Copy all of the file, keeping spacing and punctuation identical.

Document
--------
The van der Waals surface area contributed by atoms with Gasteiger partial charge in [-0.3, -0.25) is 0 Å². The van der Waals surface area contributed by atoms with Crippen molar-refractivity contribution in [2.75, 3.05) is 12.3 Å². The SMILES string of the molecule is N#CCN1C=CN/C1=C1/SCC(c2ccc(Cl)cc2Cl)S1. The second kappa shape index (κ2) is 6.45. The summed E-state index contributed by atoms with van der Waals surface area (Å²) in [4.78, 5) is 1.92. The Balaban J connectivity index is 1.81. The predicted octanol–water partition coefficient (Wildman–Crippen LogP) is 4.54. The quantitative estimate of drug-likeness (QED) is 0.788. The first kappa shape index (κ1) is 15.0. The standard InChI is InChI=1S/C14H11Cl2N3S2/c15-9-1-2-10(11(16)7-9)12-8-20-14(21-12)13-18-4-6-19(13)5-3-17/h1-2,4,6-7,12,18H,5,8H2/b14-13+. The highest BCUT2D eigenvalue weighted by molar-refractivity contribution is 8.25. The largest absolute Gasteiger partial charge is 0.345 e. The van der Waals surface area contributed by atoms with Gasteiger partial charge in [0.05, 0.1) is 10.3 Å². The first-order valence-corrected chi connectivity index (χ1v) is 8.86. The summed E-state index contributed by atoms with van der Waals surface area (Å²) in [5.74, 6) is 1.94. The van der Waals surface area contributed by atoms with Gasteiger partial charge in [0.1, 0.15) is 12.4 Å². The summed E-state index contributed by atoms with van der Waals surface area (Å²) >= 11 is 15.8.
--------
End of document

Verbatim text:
The van der Waals surface area contributed by atoms with Gasteiger partial charge in [-0.3, -0.25) is 0 Å². The van der Waals surface area contributed by atoms with Crippen molar-refractivity contribution in [2.75, 3.05) is 12.3 Å². The SMILES string of the molecule is N#CCN1C=CN/C1=C1/SCC(c2ccc(Cl)cc2Cl)S1. The second kappa shape index (κ2) is 6.45. The summed E-state index contributed by atoms with van der Waals surface area (Å²) in [4.78, 5) is 1.92. The Balaban J connectivity index is 1.81. The predicted octanol–water partition coefficient (Wildman–Crippen LogP) is 4.54. The quantitative estimate of drug-likeness (QED) is 0.788. The first kappa shape index (κ1) is 15.0. The standard InChI is InChI=1S/C14H11Cl2N3S2/c15-9-1-2-10(11(16)7-9)12-8-20-14(21-12)13-18-4-6-19(13)5-3-17/h1-2,4,6-7,12,18H,5,8H2/b14-13+. The highest BCUT2D eigenvalue weighted by molar-refractivity contribution is 8.25. The largest absolute Gasteiger partial charge is 0.345 e. The van der Waals surface area contributed by atoms with Gasteiger partial charge in [0.05, 0.1) is 10.3 Å². The first-order valence-corrected chi connectivity index (χ1v) is 8.86. The summed E-state index contributed by atoms with van der Waals surface area (Å²) in [5.74, 6) is 1.94. The van der Waals surface area contributed by atoms with Gasteiger partial charge in [0.1, 0.15) is 12.4 Å². The summed E-state index contributed by atoms with van der Waals surface area (Å²) >= 11 is 15.8.